RUMFORD — Regional School Unit 10 Technology Director Brian Carrier and three teachers gave a presentation on the computer science program during Monday’s board of directors meeting at Mountain Valley High School.

The computer science and computational thinking program is from the Maine Math and Science Alliance, a nonprofit organization for science, technology, engineering and math. According to its website, the goal is to increase equitable access to computer science learning in rural classrooms.

Carrier said the program has been part of prekindergarten through eighth grade classes at two elementary schools and one middle school in the district since last school year.

The district is in its second year of the original three-year grant for the program from the Harold Alfond Foundation. Carrier said the foundation is investing an additional $8.2 million ino the original $1 million grant, allowing the district to extend the computer science program an additional five years.

The district is a part of STEM Workforce Ready Project 2030 put on by the alliance, Carrier said, and the project plans to train 1,000 educators and impact 20,000 students

Rumford Elementary School teacher Sarah Marshall demonstrates Monday how her first grade students use a computerized robot car during the Regional School Unit 10 board of directors meeting at Mountain Valley High School in Rumford. From left are Chairman Greg Buccina, Ed Bulger, Peter DeFilipp, Erin Hinkley, Kristen Chapman and Darcy Klein. Marianne Hutchinson/Rumford Falls Times

Rumford Elementary School teacher Sarah Marshall and Meroby Elementary School teacher Michelle Scribner gave a demonstration of two small, computerized robots — a Bee-Bot and a Sphero Indi car — that their first grade students have been playing with and learning how to operate.


Scribner said the Bee-Bot robots are “very intuitive for the students to be able to kind of pick this up and play with it and find out what the buttons do.” She said she has used the robots as part of her classes’ math curriculum, spelling and storytelling.

“Even just the computer science (part) of figuring out what something does and being able to preplan how to get something from one place to another; it’s an executive functioning piece of (learning) we’re trying to get students to do all of the time,” Scribner said.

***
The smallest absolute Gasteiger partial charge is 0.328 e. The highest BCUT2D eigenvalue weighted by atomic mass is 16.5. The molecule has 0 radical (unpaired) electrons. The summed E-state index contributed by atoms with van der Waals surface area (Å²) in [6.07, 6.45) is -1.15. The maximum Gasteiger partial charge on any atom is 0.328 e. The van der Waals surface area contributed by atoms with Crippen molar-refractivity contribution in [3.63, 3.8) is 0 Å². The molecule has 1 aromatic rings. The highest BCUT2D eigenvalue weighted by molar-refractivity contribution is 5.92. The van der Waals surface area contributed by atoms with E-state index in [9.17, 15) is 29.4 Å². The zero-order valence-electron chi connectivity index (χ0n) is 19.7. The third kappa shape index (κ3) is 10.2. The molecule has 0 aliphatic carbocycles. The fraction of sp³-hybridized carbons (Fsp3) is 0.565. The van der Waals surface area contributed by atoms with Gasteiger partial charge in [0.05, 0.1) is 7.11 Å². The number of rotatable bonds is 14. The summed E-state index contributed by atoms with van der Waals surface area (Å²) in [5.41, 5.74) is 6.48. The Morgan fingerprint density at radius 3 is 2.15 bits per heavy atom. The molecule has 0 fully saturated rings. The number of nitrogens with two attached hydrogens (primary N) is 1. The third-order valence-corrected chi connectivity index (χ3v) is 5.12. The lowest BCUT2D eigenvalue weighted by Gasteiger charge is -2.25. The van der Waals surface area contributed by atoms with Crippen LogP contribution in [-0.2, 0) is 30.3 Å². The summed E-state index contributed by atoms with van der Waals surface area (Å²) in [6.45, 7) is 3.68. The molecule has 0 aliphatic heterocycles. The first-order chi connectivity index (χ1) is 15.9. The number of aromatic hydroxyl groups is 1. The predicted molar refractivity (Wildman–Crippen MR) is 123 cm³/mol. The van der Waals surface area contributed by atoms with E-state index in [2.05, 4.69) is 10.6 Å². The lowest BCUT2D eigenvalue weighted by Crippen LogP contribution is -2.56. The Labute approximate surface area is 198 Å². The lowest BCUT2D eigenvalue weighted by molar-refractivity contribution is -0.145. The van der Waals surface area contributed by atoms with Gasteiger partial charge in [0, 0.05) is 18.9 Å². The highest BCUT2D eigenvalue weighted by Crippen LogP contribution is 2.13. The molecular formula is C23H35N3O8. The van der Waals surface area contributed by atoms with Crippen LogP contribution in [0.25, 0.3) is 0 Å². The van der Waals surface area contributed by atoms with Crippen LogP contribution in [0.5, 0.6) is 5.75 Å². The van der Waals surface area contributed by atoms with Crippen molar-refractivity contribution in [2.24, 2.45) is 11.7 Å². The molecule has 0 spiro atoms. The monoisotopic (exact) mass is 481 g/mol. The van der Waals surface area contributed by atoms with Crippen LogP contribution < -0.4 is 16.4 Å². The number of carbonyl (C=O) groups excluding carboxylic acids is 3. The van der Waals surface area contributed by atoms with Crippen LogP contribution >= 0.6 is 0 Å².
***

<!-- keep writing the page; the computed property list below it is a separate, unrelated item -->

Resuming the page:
Buckfield Junior-Senior High School juniors Cori Merrill, right, and Kai Trenoweth stand Monday at a podium next to their class advisers, Trisha Merrill, left, and Kristy Durgin, as they receive the Regional School Unit 10 board of directors’ approval for their class trip to the Bahamas in April 2025. Marianne Hutchinson/Rumford Falls Times

When students apply what they are learning from the Indi car, they learn which card-like mat will tell the car “to do something specific” as it rolls over the mat and students develop higher level thinking skills when they make decisions based upon what they have learned, Scribner said.

Mountain Valley Middle School science teacher Lacey Todd spoke to the crowd at the meeting about the computer science program via a conference video, saying “the cool thing about (the computer science program) is that it’s really appealing to kids when they do these really big important things, and it’s exciting for them, so it’s exciting for me.”

In other business, Buckfield Junior-Senior High School juniors Kai Trenoweth and Cori Merrill, along with their class advisers Trisha Merrill and Kristy Durgin, received the board of directors’ approval for their class trip for April 2025.

The students and their classmates have been fundraising for their seven-night and eight-day cruise to the Bahamas, they said.

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